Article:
Caregivers of Patients Considering a Destination Therapy Left Ventricular Assist Device and a Shared Decision-Making Intervention: The DECIDE-LVAD Trial

Colleen K. McIlvennan, Daniel D. Matlock, Jocelyn S. Thompson, Shannon M. Dunlay, Laura Blue, Shane J. LaRue, Eldrin F. Lewis, Chetan B. Patel, Diane L. Fairclough, Erin C. Leister, Keith M. Swetz, Vicie Baldridge, Mary Norine Walsh, Larry A. Allen

Research output: Contribution to journalArticlepeer-review

13 Scopus citations


Objectives: This study aims to characterize caregivers of patients considering destination therapy left ventricular assist device (DT-LVAD) and evaluate the effectiveness of a shared decision-making (SDM) intervention. Background: Caregivers play an integral role in the care of patients with chronic illness. At the extreme, pursuing a DT-LVAD is a major preference-sensitive decision that requires high-level caregiver engagement. Yet, little is known about caregivers of patients considering DT-LVAD, and there is a paucity of research on the involvement of caregivers in medical decision-making. Methods: A 6-center, stepped-wedge trial was conducted. After varying time in usual care (control), sites were transitioned to an SDM intervention consisting of staff education and pamphlet and video decision aids (DAs). The primary outcome was decision quality, measured by knowledge and values-choice concordance. Results: From 2015 to 2017, 182 caregivers of patients considering DT-LVAD were enrolled (control group, n = 111; intervention group, n = 71). The median age was 61 years, 86.5% were female, and 75.8% were spouses. Caregiver knowledge (0% to 100%) improved from baseline to post-education in both groups: in the control group it improved from 64.2% to 73.3%; in the intervention group it improved from 62.6% to 76.4% (adjusted difference of difference: 4.8%; p = 0.08). At 1 month, correlation between stated values and caregiver-reported treatment choice was stronger in the intervention group (difference in Kendall's tau: 0.36, 95% confidence interval: 0.04 to 0.71; p = 0.03). Caregivers reported decisional conflict (0 to 100) at baseline (control group: 19.0 ± 2.1; intervention group: 21.4 ± 2.6), which decreased post-education more in the control group (control group: 9.0 ± 1.9, intervention group: 18.8 ± 2.4; p = 0.009). Caregivers in the control group were more likely to “definitely recommend” the educational materials than those in the intervention group (93.5% vs. 74.5%, respectively; p = 0.004). Conclusions: An SDM intervention improved concordance between caregiver values and treatment choice for their loved ones but did not significantly impact knowledge. Caregivers found the DAs less acceptable than more biased educational materials and exposure to DAs led to higher conflict initially. These findings highlight the complexity of SDM involving caregivers of patients with chronic illness.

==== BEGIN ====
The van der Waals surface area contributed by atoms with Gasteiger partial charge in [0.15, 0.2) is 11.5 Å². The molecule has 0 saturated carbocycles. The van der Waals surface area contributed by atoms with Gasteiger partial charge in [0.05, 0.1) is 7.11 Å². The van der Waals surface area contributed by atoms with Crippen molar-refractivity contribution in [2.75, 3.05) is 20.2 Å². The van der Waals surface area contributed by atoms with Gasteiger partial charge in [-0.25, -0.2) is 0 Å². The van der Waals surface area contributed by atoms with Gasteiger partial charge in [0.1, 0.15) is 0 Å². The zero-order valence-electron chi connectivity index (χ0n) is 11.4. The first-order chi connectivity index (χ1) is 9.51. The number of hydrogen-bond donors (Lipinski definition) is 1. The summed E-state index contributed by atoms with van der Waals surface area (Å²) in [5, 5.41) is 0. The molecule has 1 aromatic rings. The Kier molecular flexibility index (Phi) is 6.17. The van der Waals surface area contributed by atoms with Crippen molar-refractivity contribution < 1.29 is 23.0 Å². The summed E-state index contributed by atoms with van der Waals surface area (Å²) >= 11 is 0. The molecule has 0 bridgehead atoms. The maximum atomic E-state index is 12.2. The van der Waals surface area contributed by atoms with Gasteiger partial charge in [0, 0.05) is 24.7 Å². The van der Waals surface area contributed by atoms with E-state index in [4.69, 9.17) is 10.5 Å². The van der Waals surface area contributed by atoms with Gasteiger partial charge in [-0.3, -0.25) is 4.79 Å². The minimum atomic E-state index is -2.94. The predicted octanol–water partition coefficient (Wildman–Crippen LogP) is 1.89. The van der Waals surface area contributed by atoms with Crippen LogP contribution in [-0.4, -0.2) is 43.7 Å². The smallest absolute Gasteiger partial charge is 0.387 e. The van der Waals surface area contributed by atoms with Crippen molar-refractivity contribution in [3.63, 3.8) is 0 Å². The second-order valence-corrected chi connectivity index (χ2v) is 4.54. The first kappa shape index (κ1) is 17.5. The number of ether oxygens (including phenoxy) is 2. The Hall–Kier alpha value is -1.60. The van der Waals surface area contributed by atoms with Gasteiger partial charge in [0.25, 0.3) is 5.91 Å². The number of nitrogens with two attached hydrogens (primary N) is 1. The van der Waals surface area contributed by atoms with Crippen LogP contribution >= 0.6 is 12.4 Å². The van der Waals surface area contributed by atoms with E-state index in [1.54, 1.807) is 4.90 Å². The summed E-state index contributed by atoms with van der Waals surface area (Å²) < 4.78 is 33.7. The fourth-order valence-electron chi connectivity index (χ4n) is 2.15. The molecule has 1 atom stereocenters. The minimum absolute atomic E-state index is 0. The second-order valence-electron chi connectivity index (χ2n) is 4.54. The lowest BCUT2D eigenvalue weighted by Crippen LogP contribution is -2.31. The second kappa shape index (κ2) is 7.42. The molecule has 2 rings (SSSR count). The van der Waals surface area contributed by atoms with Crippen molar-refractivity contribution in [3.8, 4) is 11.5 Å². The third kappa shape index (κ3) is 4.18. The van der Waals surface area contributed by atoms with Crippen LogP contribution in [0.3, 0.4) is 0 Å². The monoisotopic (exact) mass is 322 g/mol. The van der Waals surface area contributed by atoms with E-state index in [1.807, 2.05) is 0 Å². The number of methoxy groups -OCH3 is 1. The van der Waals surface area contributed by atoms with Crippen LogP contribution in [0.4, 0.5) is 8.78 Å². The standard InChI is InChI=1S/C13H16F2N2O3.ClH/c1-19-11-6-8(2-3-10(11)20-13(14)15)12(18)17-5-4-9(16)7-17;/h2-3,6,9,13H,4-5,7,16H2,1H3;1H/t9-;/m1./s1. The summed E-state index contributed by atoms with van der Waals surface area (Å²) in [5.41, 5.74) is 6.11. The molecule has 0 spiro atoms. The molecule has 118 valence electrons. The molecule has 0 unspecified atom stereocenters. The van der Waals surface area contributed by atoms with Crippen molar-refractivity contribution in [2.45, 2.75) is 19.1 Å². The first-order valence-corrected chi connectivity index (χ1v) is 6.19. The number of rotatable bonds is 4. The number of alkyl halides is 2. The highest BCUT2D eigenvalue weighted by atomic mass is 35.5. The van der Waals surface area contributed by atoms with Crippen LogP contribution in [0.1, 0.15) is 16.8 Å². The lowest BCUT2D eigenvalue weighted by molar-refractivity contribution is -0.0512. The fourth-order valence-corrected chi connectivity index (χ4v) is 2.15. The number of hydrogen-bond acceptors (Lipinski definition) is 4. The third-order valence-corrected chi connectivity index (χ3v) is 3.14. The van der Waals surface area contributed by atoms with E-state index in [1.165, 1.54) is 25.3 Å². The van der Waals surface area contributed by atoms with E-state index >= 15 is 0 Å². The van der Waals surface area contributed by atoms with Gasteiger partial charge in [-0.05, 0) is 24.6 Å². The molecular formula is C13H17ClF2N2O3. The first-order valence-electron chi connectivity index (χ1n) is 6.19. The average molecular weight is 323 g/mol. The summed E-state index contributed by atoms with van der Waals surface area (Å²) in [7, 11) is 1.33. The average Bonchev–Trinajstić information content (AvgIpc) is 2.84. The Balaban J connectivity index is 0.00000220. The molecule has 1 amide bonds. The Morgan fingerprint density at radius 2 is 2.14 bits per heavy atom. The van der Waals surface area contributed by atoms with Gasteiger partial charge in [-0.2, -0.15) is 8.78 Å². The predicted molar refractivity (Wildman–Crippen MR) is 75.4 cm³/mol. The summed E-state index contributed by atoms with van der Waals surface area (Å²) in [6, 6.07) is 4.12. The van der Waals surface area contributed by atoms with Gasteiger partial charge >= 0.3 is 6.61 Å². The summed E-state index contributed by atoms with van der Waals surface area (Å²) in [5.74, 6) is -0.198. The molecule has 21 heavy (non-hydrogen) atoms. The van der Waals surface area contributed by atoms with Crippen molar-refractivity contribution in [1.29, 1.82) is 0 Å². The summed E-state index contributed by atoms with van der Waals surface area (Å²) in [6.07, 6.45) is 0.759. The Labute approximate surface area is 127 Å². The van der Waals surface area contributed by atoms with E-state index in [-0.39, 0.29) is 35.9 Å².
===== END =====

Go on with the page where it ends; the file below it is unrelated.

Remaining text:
Original languageEnglish (US)
Pages (from-to)904-913
Number of pages10
JournalJACC: Heart Failure
Issue number11
StatePublished - Nov 2018


  • caregiving
  • end-of-life care
  • mechanical circulatory support
  • patient decision aids
  • shared decision making
  • ventricular assist device

ASJC Scopus subject areas

  • Cardiology and Cardiovascular Medicine


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